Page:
This page may contain affiliate links. In addition to sharing our personal experiences, we often write about products and services that we use ourselves or that we believe would be a helpful resource for you. To support our work, and remain a free website, we receive a commission from some of the links we share.
The United States coinage programs of the past decade — which include the 50 States Quarters, Presidential $1 Coins, and D.C. & U.S. Territories Quarters — have been hailed not only as numismatic successes, but also as teaching opportunities for educators and parents across the country.
See how the U.S. Mint is helping teachers and parents teach children about coin collecting…
Lesson Plans About U.S. Coins
Teachers in public and private schools, home-schooling parents, and parents who do not formally educate their children can all benefit from the U.S. Mint’s lesson plans.
The U.S. Mint’s lesson plans include pre-designed templates which use numerous types of U.S. coins as the basis for learning about the nation, its culture, its history, and its people.
The following coins are currently included in the U.S. Mint’s Lesson Plans series:
- Presidential $1 Coins
- Native American $1 Coins
- 2009 Lincoln Bicentennial Cents
- District of Columbia and United States Territories Quarters
- 50 States Quarters
- Westward Journey Nickels
Among the many wonderful benefits of the U.S. Mint’s Lesson Plan series are the fact that the lesson plans:
- are downloadable
- are completely free
- include coins you can easily find in circulation or at your local bank
- are offered by the government with education as the sole purpose
- were designed by actual teachers
- are designed to meet “National Standards”
- can incorporate subjects like social sciences, math, language arts, and science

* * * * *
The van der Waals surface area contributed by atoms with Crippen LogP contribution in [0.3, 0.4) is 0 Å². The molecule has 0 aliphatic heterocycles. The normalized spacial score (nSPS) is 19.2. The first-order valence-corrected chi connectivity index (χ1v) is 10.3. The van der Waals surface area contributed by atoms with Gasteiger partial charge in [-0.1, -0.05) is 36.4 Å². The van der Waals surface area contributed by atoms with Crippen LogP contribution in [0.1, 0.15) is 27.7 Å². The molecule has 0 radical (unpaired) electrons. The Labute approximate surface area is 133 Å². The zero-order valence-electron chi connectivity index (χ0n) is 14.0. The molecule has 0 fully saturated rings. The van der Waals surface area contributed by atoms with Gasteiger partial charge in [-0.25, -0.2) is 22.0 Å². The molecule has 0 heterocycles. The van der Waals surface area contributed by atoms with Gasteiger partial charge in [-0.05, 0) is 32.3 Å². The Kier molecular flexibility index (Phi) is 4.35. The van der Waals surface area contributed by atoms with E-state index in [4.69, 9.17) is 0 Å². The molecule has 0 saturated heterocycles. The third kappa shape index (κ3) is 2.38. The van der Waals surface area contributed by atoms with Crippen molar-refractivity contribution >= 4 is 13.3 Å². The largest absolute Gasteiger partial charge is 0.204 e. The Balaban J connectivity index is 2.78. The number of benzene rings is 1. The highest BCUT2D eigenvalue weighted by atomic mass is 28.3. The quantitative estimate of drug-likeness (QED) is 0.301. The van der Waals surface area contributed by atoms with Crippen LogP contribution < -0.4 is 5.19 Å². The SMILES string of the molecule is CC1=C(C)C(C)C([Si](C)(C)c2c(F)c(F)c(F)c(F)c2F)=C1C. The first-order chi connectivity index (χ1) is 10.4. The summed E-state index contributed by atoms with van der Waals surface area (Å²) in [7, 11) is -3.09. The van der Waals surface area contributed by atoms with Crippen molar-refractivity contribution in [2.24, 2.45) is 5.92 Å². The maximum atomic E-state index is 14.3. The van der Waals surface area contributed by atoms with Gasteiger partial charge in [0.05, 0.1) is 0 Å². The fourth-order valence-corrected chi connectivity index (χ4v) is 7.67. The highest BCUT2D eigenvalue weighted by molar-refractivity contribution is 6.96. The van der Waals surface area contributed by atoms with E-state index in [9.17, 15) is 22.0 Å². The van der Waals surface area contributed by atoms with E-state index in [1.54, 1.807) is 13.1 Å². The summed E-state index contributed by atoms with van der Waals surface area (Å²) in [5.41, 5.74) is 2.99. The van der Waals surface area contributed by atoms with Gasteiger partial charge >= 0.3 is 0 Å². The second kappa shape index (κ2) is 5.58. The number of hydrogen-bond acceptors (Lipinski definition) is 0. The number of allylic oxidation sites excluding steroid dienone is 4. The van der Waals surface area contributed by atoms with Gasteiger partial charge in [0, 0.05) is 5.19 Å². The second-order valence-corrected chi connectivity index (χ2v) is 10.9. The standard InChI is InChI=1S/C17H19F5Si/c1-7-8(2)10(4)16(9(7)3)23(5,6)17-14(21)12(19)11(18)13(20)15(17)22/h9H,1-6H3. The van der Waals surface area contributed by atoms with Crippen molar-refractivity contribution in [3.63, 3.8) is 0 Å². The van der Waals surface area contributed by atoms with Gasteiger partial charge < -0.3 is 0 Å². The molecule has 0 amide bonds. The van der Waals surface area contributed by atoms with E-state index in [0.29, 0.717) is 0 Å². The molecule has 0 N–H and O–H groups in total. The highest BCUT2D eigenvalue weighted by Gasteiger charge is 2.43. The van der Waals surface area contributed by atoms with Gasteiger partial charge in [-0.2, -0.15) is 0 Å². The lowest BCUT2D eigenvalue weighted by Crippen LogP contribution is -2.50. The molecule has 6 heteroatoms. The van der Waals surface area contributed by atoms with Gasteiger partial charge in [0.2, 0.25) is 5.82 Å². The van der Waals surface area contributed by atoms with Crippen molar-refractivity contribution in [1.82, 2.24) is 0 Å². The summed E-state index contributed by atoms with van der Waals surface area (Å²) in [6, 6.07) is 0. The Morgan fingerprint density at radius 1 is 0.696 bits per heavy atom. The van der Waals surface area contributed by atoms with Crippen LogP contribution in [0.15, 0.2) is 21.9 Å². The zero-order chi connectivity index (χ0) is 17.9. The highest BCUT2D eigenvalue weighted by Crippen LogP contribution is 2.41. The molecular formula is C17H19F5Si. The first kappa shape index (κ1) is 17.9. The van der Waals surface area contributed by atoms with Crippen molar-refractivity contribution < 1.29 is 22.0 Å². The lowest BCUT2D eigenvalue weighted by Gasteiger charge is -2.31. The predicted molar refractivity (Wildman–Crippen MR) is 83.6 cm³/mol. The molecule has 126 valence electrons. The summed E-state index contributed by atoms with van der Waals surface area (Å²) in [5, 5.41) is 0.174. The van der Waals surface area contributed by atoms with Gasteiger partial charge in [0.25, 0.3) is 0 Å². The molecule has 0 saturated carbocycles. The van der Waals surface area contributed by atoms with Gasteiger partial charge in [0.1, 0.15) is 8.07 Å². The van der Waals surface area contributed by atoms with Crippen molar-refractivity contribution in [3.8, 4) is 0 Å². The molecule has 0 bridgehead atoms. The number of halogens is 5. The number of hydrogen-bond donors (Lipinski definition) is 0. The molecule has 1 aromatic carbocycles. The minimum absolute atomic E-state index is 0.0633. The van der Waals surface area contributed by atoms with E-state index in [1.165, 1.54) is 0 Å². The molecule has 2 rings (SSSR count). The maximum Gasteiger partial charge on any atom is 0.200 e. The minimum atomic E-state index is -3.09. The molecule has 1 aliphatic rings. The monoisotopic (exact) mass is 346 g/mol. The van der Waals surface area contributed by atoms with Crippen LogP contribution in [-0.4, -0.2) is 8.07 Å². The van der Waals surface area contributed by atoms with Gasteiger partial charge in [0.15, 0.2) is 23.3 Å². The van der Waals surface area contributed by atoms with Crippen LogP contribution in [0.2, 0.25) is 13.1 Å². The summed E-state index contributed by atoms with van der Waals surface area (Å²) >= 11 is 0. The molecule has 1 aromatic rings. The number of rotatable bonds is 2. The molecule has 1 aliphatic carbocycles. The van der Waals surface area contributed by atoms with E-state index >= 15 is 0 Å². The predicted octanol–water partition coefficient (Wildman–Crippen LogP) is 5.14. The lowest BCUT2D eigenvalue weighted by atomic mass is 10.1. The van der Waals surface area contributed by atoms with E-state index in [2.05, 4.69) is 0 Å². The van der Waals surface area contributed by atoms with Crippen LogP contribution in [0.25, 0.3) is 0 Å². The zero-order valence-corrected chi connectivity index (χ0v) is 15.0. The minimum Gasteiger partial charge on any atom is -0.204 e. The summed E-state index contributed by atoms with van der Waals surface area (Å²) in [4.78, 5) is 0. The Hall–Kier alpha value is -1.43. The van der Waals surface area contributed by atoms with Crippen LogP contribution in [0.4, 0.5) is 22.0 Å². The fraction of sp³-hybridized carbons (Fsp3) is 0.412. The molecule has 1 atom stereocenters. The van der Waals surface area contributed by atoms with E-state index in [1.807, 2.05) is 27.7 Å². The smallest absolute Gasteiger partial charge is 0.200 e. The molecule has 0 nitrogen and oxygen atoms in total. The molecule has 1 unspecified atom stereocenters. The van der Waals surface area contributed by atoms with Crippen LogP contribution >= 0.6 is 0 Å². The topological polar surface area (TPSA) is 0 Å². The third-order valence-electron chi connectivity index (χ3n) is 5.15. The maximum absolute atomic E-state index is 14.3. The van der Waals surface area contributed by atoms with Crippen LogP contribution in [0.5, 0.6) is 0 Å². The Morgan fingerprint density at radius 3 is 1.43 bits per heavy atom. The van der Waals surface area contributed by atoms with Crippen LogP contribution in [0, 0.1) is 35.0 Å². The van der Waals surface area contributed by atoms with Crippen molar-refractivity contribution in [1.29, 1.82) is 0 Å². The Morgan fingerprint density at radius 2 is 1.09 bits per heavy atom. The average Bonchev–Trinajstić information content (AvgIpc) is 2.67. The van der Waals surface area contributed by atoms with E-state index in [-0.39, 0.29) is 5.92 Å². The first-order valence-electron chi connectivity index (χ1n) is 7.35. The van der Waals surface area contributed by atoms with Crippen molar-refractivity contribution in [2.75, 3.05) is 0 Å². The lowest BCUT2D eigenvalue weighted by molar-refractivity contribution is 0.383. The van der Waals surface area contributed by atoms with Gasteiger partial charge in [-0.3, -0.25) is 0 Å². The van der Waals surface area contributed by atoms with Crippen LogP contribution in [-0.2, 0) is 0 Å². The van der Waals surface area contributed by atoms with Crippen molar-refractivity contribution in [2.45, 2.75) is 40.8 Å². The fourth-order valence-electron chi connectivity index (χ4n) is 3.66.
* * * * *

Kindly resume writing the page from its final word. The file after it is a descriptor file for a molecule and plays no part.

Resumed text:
- can be used for Kindergarten level on up through 12th grade
Lesson Plans Can Encourage Coin Collecting Among Children
Wondering how U.S. quarters, pennies and other coins are helping to educate children?
Here’s one example… the unique designs of the D.C. & U.S. Territories Quarters are the key to building an educational plan around these coins. Other coins in other denominations have similar features that are interesting to children.
It’s no secret that getting kids interested in studying coins from a young age will likely foster an early interest in the exciting world of coin collecting.
Furthermore, as children become interested in looking at coins as more than just money, they will begin to appreciate the history, variety, and art within the designs themselves. In time (often sooner rather than later), this curiosity about coins often transforms into an interest in building collections of coins.
The hobby of coin collecting is enjoyable and profitable in so many ways. It’s a wonderful hobby for a young child to grow up with. In fact, coin collecting is a hobby that many children enthusiastically pursue into and throughout adulthood.
If your child displays an interest in coin collecting, there are several articles geared just for kid coin collectors here at The Fun Times Guide to Coins.
My love for coins began when I was 11 years old. I primarily collect and study U.S. coins produced during the 20th century. I'm a member of the American Numismatic Association (ANA) and the Numismatic Literary Guild (NLG) and have won multiple awards from the NLG for my work as a coin journalist. I'm also the editor at CDN Publishing (a trusted source for the price of U.S. rare coins), editor at the Florida United Numismatists Club (FUN Topics magazine), and author of Images of America: The United States Mint in Philadelphia (a book that explores the colorful history of the Philadelphia Mint). I've contributed hundreds of articles for various coin publications including COINage, The Numismatist, Numismatic News, Coin Dealer Newsletter, Coin Values, and CoinWeek. I've also authored nearly 1,000 articles here at The Fun Times Guide to Coins — and I welcome your coin questions in the comments below!